Michael Pascoe writes:

While the Qantas chair and CEO continue to
lobby for the right to make Qantas foreign-owned, US airlines, unions and some
congressmen are fighting a small liberalisation of their foreign ownership
restrictions.

Foreign ownership of US airlines is limited
to just 25% and that won’t change, but as part of a deal to liberalise
US-EU travel, foreign investors would at least be given a say in marketing,
routes and aircraft types. That’s enough to spark some more xenophobia, as the
BBC reports:

In
a debate reminiscent of concerns raised over Dubai Ports World taking control
of key US
ports, some airlines and unions say that giving foreigners more of a say in the
running of US airlines could be a threat to national security. The
US
government hopes to defuse the opposition, believing that the treaty will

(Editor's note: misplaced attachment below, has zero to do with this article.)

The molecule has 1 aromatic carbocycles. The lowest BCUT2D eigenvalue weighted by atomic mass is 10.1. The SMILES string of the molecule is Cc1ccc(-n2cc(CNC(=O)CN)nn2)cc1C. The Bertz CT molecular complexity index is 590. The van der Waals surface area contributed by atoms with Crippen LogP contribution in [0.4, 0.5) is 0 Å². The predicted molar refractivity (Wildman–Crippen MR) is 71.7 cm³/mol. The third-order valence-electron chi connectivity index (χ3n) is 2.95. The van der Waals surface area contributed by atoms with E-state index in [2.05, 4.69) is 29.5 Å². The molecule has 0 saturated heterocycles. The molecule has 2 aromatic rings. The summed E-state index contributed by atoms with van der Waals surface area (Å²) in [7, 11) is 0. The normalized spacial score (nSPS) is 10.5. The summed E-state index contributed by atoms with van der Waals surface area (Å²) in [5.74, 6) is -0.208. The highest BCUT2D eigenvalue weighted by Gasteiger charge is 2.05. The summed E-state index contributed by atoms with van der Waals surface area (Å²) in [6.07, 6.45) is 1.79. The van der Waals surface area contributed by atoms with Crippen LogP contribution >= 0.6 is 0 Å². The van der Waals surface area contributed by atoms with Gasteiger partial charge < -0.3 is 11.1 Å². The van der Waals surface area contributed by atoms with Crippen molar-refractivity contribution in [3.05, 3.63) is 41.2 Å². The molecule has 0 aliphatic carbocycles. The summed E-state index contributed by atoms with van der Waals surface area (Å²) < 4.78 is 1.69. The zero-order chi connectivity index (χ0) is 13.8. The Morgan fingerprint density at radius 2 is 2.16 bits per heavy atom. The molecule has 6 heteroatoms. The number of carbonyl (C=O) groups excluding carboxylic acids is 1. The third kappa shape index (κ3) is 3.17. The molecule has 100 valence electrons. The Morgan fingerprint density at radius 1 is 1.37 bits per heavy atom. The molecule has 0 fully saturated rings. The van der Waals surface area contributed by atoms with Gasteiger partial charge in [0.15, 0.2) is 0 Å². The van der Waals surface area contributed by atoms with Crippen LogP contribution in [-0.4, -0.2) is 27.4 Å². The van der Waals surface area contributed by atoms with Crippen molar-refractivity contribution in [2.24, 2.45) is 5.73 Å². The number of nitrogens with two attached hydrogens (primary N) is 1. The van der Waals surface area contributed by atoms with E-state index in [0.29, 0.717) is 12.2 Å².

increase air travel, lower fares and create jobs. The EU has not commented on
whether it finds the proposal to be satisfactory.

Yes, you can see it now – Bin Laden buying
25% of United and asking for the
routes to be changed to land on the White House.

The overall deal would benefit travellers
in Europe and the US – but consumer benefits are the last of the flag-wavers’ concerns.
And on the subject of nationalistic tendencies, where would the fair go be in
allowing Qantas to be 100% American owned when any Australian company is limited to 25%
of an American airline? If you could find someone silly enough to do so, of
course.